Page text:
69. Another punishment that affects women was the confiscation of the identity cards of wives of Jerusalem residents who live abroad, and who under Israeli law lose their identity card if they leave the city for more than seven years (see A/51/99/Add.1, para. 215). Civilians have been exposed to harassment and physical ill-treatment. Palestinians, including women in labour, have been reported to be denied access to medical treatment in specialized hospitals (see A/51/99/Add.1, para. 167). It has also been noted that Palestinian women have been humiliated and harassed during raids on their homes. There have been continuing problems regarding Palestinian women detainees in Israeli prisons who have not yet been released in accordance with Israeli-Palestinian agreements (see A/51/99/Add.1, paras. 322 and 327).

70. The field of education continues to represent a major challenge to the Palestinian Authority and the donor community. With population growth for 1996 expected to be close to 6 per cent, the continuing provision of quality education for all boys and girls is of concern. It has been projected that 858 elementary schools and the same number of secondary schools would need to be built by the year 2000 to cater for the school-age population (see UNCTAD/ECDC/SEV/12, table IV-4). Frequent closures of the self-rule areas in 1996 have again prevented students and teachers from reaching their schools. As a result of those and similar measures during the Intifadah, which have been aggravated by conditions of overcrowding and lack of teaching materials, the educational achievements of Palestinians are jeopardized. Women and girls are being particularly affected, which has contributed to the fact that the illiteracy rate of Palestinian women remains higher than that of Palestinian men. In February 1996, the Palestinian Bureau of Statistics published the findings of a demographic survey conducted among 14,854 households in the Gaza Strip and the West Bank (not including East Jerusalem). According to the findings, 16 per cent of all residents aged over 15 were illiterate, with female illiteracy standing at 24 per cent (see A/51/99/Add.1, para. 224).

71. According to UNICEF, health conditions and provision of health services in the West Bank and Gaza Strip remain poor. The impact on the reproductive health of Palestinian women is of particular concern. Total fertility rates remain very high. For example, the average estimated total fertility rate for the period 1990-1995 in the Gaza Strip was 8.8 children per woman.7 Low age at marriage, short birth intervals and lack of education are factors responsible for the poor health of many Palestinian women, in particular refugee women, of whom many are anaemic.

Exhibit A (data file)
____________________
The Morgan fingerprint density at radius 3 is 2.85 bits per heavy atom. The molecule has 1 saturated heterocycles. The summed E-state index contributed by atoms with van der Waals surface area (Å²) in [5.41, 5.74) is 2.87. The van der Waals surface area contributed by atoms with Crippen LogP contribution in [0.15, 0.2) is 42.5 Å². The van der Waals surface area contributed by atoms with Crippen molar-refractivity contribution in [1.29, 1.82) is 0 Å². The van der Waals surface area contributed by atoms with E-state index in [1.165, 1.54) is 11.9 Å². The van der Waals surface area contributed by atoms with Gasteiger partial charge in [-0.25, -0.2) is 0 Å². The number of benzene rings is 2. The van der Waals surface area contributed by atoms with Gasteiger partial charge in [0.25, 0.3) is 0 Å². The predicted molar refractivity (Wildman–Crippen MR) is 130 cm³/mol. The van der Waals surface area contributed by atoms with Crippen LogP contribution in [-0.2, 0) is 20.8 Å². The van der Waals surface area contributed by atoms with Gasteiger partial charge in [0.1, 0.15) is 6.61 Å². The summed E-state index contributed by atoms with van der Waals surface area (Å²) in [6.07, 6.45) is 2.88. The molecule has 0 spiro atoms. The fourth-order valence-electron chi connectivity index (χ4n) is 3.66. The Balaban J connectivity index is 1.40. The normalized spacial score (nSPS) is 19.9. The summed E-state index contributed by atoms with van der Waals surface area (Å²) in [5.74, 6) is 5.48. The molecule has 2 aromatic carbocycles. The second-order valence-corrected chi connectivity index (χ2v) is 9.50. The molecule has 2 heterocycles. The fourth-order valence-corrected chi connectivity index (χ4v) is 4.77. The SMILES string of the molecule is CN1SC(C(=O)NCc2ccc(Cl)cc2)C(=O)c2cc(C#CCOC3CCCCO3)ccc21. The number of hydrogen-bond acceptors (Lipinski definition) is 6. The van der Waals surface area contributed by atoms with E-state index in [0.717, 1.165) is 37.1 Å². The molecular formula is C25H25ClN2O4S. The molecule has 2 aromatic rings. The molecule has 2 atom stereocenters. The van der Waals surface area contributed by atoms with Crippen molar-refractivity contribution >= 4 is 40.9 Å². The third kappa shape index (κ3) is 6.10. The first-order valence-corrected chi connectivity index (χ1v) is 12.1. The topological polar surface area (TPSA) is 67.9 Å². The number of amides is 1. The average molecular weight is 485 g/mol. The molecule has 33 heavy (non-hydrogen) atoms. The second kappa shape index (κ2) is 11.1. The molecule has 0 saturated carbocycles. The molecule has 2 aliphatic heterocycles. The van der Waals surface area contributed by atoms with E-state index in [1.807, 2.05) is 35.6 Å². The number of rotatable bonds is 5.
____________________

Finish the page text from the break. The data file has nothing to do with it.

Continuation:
72. It should be noted that Palestinian women maintain a high level of participation in non-governmental organizations and women's committees. Progress can be reported on the establishment of national machinery for the advancement of women in the West Bank and Gaza Strip. The Palestinian Authority has set up an intergovernmental committee under the Gender Development and Planning Directorate of the Ministry of Planning and International Cooperation. A non-governmental organizations committee has been formed under the General Union of Palestinian Women.

2. United Nations assistance to Palestinian women

73. In Economic and Social Council resolution 1996/5, the Council urged organizations of the United Nations system, among others, to provide financial and technical assistance to Palestinian women. During 1995-1996, a number of projects for Palestinian women were initiated and carried out by the United Nations system and bilateral donors, in close cooperation with the Palestinian Authority and non-governmental organizations. In accordance with General Assembly resolution 50/58 H, entitled "Assistance to the Palestinian people", a coordinated, integrated and targeted programme was elaborated and is being implemented under the leadership of the United Nations Special Coordinator in the Occupied Territories (see A/51/171). Activities for women have focused mainly on health and family planning, relief and social services, education and training, collection of statistics disaggregated by sex, and support for the national machinery for the advancement of women, including training on legal literacy and the enhancement of women's role in public life.